Liability for a cat bite injury depends on many factors: where you were when you were bitten, whether you provoked the bite, the cat’s temperament, and local and state laws. Whether an insurance company covers a bite will also depend on the cat owner’s insurance policy. Each situation is different. Here are some examples:

  • You decide to cut through your neighbor’s yard on your way to the park. You startle her sleeping cat, and the cat responds by biting. In this case, you were trespassing on the cat owner’s property. It is unlikely that the cat owner will be found liable for your injury.
  • You are visiting a friend who has a temperamental cat. She shuts the cat in a bedroom, but her husband goes in and forgets to close the door. The cat escapes and bites your child. In this case, the cat owner knew the cat was dangerous and failed to take proper precautions to prevent injury.
  • Your neighbor’s cat walks into your house through an open door. You are allergic to cats so you try to shoo it out. The cat bites you. Your neighbor may be liable because the cat was off her property.

In Iowa, a cat owner has the responsibility to report the bite to the local health department or a law enforcement officer. An animal control officer will investigate the bite and determine if the victim is at risk of contracting rabies. But Iowa law has little to say about liability for bites from animals other than dogs.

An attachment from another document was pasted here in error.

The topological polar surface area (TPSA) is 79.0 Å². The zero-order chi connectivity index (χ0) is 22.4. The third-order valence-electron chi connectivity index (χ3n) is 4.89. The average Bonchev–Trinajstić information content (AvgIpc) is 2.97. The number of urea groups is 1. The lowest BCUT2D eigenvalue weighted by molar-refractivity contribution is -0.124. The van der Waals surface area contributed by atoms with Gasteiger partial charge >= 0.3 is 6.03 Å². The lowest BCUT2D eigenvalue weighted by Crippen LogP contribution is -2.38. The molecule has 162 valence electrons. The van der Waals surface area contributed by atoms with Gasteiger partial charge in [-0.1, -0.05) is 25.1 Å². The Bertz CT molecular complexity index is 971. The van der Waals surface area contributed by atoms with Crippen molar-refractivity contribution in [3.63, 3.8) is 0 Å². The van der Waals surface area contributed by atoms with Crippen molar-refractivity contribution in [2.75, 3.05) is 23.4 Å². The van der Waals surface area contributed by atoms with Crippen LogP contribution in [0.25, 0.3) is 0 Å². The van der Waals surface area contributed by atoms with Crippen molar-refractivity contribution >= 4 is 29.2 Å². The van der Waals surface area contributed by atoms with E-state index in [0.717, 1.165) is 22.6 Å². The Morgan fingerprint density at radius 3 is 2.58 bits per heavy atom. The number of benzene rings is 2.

If you were seriously injured by a cat, the best thing to do is to talk to a personal injury attorney who is familiar with local and state animal bite laws. The attorney will determine if you have a case and whether there is compensation available through the cat owner’s home insurance, renter’s insurance, animal insurance, or car insurance policy. To discuss your case, please call Hupy and Abraham at 800-800-5678.

Jason F. Abraham
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Helping car accident and personal injury victims throughout Wisconsin, Illinois and Iowa since 1993.